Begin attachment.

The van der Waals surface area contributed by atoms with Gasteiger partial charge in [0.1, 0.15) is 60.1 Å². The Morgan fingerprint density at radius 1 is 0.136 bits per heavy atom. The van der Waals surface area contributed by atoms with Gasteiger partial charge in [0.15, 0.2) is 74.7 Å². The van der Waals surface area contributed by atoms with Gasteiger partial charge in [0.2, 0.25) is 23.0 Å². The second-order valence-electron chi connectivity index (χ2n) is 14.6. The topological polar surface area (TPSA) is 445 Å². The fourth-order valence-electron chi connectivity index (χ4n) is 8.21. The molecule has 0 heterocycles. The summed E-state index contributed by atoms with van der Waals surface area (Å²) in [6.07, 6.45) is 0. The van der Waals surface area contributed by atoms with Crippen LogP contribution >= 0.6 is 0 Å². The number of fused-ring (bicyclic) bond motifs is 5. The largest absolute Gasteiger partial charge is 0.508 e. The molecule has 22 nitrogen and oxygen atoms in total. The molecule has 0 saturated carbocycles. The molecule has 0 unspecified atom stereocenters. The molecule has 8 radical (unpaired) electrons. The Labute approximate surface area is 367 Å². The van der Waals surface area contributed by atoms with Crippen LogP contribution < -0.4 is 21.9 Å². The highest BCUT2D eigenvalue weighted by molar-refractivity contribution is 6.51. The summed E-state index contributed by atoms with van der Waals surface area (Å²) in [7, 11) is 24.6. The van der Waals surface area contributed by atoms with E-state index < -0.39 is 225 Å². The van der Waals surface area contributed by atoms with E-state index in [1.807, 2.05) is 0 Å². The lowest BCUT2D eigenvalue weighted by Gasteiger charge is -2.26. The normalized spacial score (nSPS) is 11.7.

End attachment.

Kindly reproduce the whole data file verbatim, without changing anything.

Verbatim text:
The van der Waals surface area contributed by atoms with Gasteiger partial charge in [0.1, 0.15) is 60.1 Å². The Morgan fingerprint density at radius 1 is 0.136 bits per heavy atom. The van der Waals surface area contributed by atoms with Gasteiger partial charge in [0.15, 0.2) is 74.7 Å². The van der Waals surface area contributed by atoms with Gasteiger partial charge in [0.2, 0.25) is 23.0 Å². The second-order valence-electron chi connectivity index (χ2n) is 14.6. The topological polar surface area (TPSA) is 445 Å². The fourth-order valence-electron chi connectivity index (χ4n) is 8.21. The molecule has 0 heterocycles. The summed E-state index contributed by atoms with van der Waals surface area (Å²) in [6.07, 6.45) is 0. The van der Waals surface area contributed by atoms with Crippen LogP contribution >= 0.6 is 0 Å². The number of fused-ring (bicyclic) bond motifs is 5. The largest absolute Gasteiger partial charge is 0.508 e. The molecule has 22 nitrogen and oxygen atoms in total. The molecule has 0 saturated carbocycles. The molecule has 0 unspecified atom stereocenters. The molecule has 8 radical (unpaired) electrons. The Labute approximate surface area is 367 Å². The van der Waals surface area contributed by atoms with Crippen LogP contribution < -0.4 is 21.9 Å². The highest BCUT2D eigenvalue weighted by molar-refractivity contribution is 6.51. The summed E-state index contributed by atoms with van der Waals surface area (Å²) in [7, 11) is 24.6. The van der Waals surface area contributed by atoms with E-state index < -0.39 is 225 Å². The van der Waals surface area contributed by atoms with E-state index in [1.807, 2.05) is 0 Å². The lowest BCUT2D eigenvalue weighted by Gasteiger charge is -2.26. The normalized spacial score (nSPS) is 11.7.